Verizon Fee Disclosure Lawsuit Sees Most Claims Dismissed  Verizon Communications is largely free of a proposed class action claiming it implemented an overly complex and risky investment structure for its defined contribution retirement plans and failed to explain how the plans charged fees. Source: (registration may be required)

Fidelity Found Not Liable in Excessive Fee Suit  Participants of the of the Delta Family-Care Savings Plan sued Fidelity entities regarding excessive fees charged for the plan’s advice offering as well as its self-directed brokerage account option. Source:

Legislative and Washington DC

Congress Adds Plan Distribution Tax Relief for Recent Disasters  The Act includes relief from the 10% premature distribution penalty for withdrawals from retirement savings and provides expanded loan availability to qualified plan participants. It also offers withholding exceptions, delayed taxation, and extended repayment options to ease the financial bite of tapping retirement savings for hurricane recovery. Source:

Industry Leaders: Build on Existing Framework to Address “Challenges”  Retirement industry leaders appearing at a recent Capitol Hill event generally agreed that building on the existing system would dramatically improve the retirement readiness of Americans throughout the country. Source:

Think Tax Reform Won’t Impact Retirement Plans, Think Again  If you had a choice between paying a 25% tax on your income or a 35% tax on your income, which would you choose? That’s the choice small business owners could be asked to make under the new tax reform just unveiled by Congress and the White House that includes a 25% “pass-through” cap on tax rates for small business. But without a fix, the new rate could cause thousands of small businesses to terminate their retirement plans. Source:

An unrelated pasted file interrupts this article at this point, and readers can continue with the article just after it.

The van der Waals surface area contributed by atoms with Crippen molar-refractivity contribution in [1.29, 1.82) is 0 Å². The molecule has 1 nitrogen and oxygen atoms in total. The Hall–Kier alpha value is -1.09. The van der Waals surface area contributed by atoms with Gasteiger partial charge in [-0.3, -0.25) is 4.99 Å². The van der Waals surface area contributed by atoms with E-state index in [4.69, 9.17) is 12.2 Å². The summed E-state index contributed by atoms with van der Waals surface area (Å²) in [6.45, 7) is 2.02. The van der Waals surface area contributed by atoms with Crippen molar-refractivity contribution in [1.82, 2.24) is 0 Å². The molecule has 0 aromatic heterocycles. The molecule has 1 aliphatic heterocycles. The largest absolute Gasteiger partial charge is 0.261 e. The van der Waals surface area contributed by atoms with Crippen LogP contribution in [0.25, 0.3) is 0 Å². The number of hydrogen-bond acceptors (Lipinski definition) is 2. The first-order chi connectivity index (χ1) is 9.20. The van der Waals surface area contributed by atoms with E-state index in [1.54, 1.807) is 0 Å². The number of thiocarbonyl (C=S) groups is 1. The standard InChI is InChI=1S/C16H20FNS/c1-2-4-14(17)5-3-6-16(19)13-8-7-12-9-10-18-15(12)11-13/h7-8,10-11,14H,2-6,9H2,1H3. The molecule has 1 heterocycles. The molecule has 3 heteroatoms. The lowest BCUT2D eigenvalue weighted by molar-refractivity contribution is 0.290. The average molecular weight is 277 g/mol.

Some Small Business 401ks Could Vanish Under Tax Plan “Glitch”  Under the proposed tax plan, retirement plan contributions from pass-through small-business owners would be deductible against the 25 percent tax rate, but could be taxed at the individual rate of 35 percent when the 401k funds are withdrawn. Source: (registration may be required)

State-Based Retirement Programs

Worker Reactions to State-Sponsored Auto-IRA Programs  The Pew Charitable Trusts surveyed more than 900 workers without access to retirement plans at small and midsize businesses (those with five to 250 employees) to see how they perceive state-sponsored auto-IRA proposals. A series of focus groups provided additional context. Source:

DOL’s Fiduciary Rule

The DOL Fiduciary Rule: Don’t Misinterpret the Word “Delay”  The word “delay” can be misconstrued. Context is everything. An advisor could interpret the delay to mean that the fiduciary rule is not applicable and that they don’t have to follow it. But that isn’t the case. It’s more accurate for financial advisors to think of the DOL’s proposal in terms of an extension of the transition period that’s already in place. Source: